This paper analyzes the work of Rocca, J. Physiology and Anatomy, which begins with the definition of anatomy and the problematization of its place in the system of ancient knowledge about the human body. In ancient times, the epistemological status of anatomy was disputed. Although the data obtained in the course of anatomical operations were considered sufficiently valid, they did not contribute to the strengthening of the subfield in the system of scientific and philosophical knowledge of the ancient world. Even though the result of anatomical operations was the discovery or strengthening of the concept of the function and structure of one or another part of the human body (or the relationship of these parts), physiology remained more a speculative domain of knowledge, depending directly on the explanatory power of arguments by analogy.
The author argues that physiology and anatomy were considered inextricably linked and, based on this, studies them under one heading and uses these two terms interchangeably. Rocca examines them in the context of antiquity’s medical, philosophical, and cultural systems, emphasizing the history of the formation of anatomy as an independent epistemic practice. He is not limited to examining Ancient Greece and Ancient Rome’s history but also presents the Babylonian and Egyptian initiatives. However, Rocca’s primary focus is the development of body knowledge in an ancient Greek context. The Presocratics and Plato become the starting point, then he goes on to study Hippocrates and Aristotle. The third important part of his research is Hellenistic initiatives.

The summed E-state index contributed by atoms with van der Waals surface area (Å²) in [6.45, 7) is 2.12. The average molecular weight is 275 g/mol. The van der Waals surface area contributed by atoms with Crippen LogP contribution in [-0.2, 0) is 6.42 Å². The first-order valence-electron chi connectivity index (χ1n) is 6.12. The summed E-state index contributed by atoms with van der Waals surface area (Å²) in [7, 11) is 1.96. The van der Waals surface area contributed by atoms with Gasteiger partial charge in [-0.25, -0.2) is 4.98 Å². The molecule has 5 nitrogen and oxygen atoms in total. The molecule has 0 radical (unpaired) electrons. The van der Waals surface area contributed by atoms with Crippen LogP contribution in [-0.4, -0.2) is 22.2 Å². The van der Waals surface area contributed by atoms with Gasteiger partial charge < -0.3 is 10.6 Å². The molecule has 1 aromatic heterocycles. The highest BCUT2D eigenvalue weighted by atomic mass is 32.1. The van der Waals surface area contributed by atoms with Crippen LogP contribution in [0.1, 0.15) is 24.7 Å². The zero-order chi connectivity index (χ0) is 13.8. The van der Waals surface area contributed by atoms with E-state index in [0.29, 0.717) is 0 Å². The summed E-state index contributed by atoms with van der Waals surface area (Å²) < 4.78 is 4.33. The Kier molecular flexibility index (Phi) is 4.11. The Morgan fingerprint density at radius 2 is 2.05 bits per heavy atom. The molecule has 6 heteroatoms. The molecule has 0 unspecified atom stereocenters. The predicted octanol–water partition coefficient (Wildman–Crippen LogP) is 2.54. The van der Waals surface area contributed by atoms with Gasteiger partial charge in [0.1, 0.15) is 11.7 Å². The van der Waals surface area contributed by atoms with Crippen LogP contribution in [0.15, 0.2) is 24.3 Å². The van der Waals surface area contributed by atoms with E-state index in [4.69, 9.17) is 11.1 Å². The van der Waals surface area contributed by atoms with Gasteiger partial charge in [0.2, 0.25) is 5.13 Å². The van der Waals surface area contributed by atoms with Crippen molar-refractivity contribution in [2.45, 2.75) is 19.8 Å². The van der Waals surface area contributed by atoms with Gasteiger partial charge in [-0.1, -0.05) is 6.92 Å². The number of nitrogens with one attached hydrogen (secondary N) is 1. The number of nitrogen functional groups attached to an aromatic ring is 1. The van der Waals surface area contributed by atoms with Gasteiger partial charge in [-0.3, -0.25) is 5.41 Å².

In comparing these different perspectives, he concludes that despite Galen’s claim that anatomy originated in the Hippocratic period, in reality, as a scientific enterprise, anatomy developed only due to Hellenistic endeavors under the strong influence of Aristotelian methodology. Thus, Rocca concludes that anatomy as a section of the system of scientific and philosophical ancient knowledge is a relatively late phenomenon, while its development has not been steadily progressive and increasing. In fact, various schools of medical knowledge have denied the empirical significance of anatomy. At the same time, due to the lack of formalization of doctors’ requirements in antiquity, the absence or presence of anatomical knowledge of a doctor did not correlate with the quality of patient care. Anatomy was indeed highly valued as a section of knowledge about the human body, but only among the elite, who read the Aristotelian heritage in this knowledge and, accordingly, regarded this body of knowledge rather than as a section of philosophy. Anatomical operations, based on the demonstration of the relationship of specific qualities and structures of the human body in the course of experiments, really helped in better understanding the principles of their work. However, physiology remained essentially part of a broader, speculative discourse.